By Hannah Curcio
“You can’t listen to the Thanksgiving Address without feeling wealthy. And, while expressing gratitude seems innocent enough, it is a revolutionary idea. In a consumer society, contentment is a radical proposition. Recognizing abundance rather than scarcity undermines an economy that thrives by meeting unmet desires. Gratitude cultivates an ethic of fullness, but the economy needs emptiness. The Thanksgiving Address reminds you that you already have everything you need. Gratitude doesn’t send you shopping to find satisfaction; it comes as a gift rather than a commodity, subverting the foundation of the whole economy. That’s good medicine for land and people alike.” –from “Braiding Sweetgrass,” by Robin Wall Kimmerer
Gratitude for what we have, especially during Thanksgiving week, is another gift from the local food experience. Our focus has extended beyond the kitchen and the farm to encompass our thinking about the celebration of a holiday. Inlanders that we are, one of our favorite getaways is the Oregon Coast. As the calendar turned to November, our minds drifted west and we found ourselves checking the availability of our favorite rental house in Port Orford. But at some point, the question arose: do we really want to go anywhere? Why not take a week at home to enjoy this wondrous place where we live? Suffice it to say, we are happy with our decision.
On Friday, when we might have otherwise been rushing to get packed, we instead found ourselves at the Warner Mountain Weavers in Cedarville. From the beautiful rugs on the wall to the mission to eliminate microplastics from our clothing and bedding, Lani Estill, Bonnie Chase, and the rest of the folks at the Weavers are a local treasure that we can all too easily take for granted. Watching our kids and some of their school friends take in the experience of the shop–rather than steaming past it on our way to the ocean–was a fitting start to our local holiday.
Over the weekend, we headed east to the Sheldon Wildlife Refuge. The fastest land mammal in North America, the Pronghorn Antelope, nearly went extinct in the early twentieth century. Wildlife biologist Charles Sheldon recognized their decline and played a key role in preserving enough habitat for their population to rebound. Named in his honor, the refuge forty miles east of us remains a crucial source of habitat for antelope, sage grouse, and a wide range of other nonhuman denizens of the Great Basin. We spent a sunny afternoon among the native perennial grasses hunting for artifacts from previous human inhabitants, and we are already planning our next trip.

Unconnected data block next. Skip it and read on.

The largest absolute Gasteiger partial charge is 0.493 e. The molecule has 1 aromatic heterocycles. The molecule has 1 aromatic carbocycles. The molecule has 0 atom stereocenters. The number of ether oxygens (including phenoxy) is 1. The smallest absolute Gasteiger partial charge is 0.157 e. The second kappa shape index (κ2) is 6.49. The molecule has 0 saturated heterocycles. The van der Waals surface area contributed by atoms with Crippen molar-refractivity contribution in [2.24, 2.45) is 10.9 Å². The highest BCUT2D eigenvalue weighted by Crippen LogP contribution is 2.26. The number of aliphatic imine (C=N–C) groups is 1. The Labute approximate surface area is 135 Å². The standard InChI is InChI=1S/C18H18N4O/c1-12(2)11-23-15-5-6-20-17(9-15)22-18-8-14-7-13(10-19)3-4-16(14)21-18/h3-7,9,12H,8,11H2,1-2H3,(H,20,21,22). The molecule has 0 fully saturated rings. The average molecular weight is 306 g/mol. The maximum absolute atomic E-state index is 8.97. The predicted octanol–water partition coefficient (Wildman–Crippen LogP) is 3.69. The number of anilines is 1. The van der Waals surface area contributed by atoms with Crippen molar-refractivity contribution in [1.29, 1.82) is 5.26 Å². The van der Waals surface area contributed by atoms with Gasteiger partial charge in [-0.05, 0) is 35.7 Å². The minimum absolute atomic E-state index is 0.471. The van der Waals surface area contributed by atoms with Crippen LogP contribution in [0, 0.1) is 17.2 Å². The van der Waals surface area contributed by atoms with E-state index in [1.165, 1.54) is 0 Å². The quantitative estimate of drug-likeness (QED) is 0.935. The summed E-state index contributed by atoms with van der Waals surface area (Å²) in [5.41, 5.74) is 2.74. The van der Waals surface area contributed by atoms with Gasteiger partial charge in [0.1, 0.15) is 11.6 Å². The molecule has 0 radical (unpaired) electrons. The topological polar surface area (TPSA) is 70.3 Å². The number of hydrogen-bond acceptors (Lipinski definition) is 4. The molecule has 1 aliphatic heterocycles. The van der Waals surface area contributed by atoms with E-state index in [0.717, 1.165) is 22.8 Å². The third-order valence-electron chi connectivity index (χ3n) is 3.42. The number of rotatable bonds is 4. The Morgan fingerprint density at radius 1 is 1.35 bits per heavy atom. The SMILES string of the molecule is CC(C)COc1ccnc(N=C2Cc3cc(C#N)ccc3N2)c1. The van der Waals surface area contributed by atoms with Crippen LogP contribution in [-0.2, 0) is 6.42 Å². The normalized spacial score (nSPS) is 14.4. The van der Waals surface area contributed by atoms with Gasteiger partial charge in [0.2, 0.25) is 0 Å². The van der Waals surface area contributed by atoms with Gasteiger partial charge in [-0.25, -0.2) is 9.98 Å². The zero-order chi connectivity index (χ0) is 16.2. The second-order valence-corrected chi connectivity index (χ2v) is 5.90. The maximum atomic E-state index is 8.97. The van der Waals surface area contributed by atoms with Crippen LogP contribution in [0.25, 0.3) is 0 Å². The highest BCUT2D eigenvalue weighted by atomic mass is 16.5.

On the food front, we are thrilled with how rarely we darken the door of a retail establishment. Not only does it save us off-farm time and money, it intensifies our focus on gratitude for what we produce on our farm and in our community. While we have always liked our Jersey cow’s milk, now that she is our predominant dairy source, her daily milk is something we count on for the morning’s pancakes, for yogurt, and for glasses of milk during the day when we need protein. Each morning milking is another opportunity for recognition of our dependency on Princess (she came with the name), as well as the soil that feeds her, whether in the form of the grasses in our pasture or our neighbor’s alfalfa. Our gratitude for the soil’s bounty extends to the new carrots in the hoop house, and the salad greens and kale with pumpkin we have been eating the last couple of nights. There is a nice juxtaposition as we mix our pumpkin from summer with our new winter crop of kale and baby salad greens (pictured), which we have begun tucking into bed under row cloth with the arrival of true winter conditions to the valley.
Coming full circle and thinking ahead to the spring, we are also grateful to the community members who have invited us to harvest their autumn leaf litter for soil building in our new hoop house (pictured). We are most certainly starting from scratch–our neighbor, while excavating the pad for us, quipped “well if the gardening doesn’t pan out, you can open a gravel pit”–but we are up to the challenge of building soil one layer at a time, using surplus biomass from our community that might otherwise be burned or, absurdly, taken to the local dump. While our rocky, sloping ground is not in danger of being featured on any list of North America’s prime farmlands, we are grateful to be here, building fertility scoop by scoop.